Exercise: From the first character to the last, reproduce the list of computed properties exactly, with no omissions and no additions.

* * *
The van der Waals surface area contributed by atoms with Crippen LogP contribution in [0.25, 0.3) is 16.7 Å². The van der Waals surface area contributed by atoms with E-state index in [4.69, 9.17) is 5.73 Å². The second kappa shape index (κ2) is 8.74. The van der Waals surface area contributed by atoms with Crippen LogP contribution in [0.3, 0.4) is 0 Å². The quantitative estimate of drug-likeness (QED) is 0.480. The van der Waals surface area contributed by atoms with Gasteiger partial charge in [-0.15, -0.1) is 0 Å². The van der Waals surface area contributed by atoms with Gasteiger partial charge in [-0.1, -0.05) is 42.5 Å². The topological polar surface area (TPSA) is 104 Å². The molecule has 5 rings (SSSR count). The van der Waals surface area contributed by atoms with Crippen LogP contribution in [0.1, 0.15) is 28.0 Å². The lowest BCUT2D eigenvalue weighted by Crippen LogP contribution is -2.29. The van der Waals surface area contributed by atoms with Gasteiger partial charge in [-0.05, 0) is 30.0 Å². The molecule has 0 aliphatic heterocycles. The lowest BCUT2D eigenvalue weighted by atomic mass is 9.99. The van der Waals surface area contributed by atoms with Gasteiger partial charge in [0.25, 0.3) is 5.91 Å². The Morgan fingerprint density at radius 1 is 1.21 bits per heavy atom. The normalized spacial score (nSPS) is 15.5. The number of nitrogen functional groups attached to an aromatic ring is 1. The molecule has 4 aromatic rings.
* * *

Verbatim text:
The van der Waals surface area contributed by atoms with Crippen LogP contribution in [0.25, 0.3) is 16.7 Å². The van der Waals surface area contributed by atoms with E-state index in [4.69, 9.17) is 5.73 Å². The second kappa shape index (κ2) is 8.74. The van der Waals surface area contributed by atoms with Crippen LogP contribution in [0.3, 0.4) is 0 Å². The quantitative estimate of drug-likeness (QED) is 0.480. The van der Waals surface area contributed by atoms with Gasteiger partial charge in [-0.15, -0.1) is 0 Å². The van der Waals surface area contributed by atoms with Gasteiger partial charge in [-0.1, -0.05) is 42.5 Å². The topological polar surface area (TPSA) is 104 Å². The molecule has 5 rings (SSSR count). The van der Waals surface area contributed by atoms with Crippen LogP contribution in [0.1, 0.15) is 28.0 Å². The lowest BCUT2D eigenvalue weighted by Crippen LogP contribution is -2.29. The van der Waals surface area contributed by atoms with Gasteiger partial charge in [-0.05, 0) is 30.0 Å². The molecule has 0 aliphatic heterocycles. The lowest BCUT2D eigenvalue weighted by atomic mass is 9.99. The van der Waals surface area contributed by atoms with Gasteiger partial charge in [0.25, 0.3) is 5.91 Å². The Morgan fingerprint density at radius 1 is 1.21 bits per heavy atom. The normalized spacial score (nSPS) is 15.5. The number of nitrogen functional groups attached to an aromatic ring is 1. The molecule has 4 aromatic rings.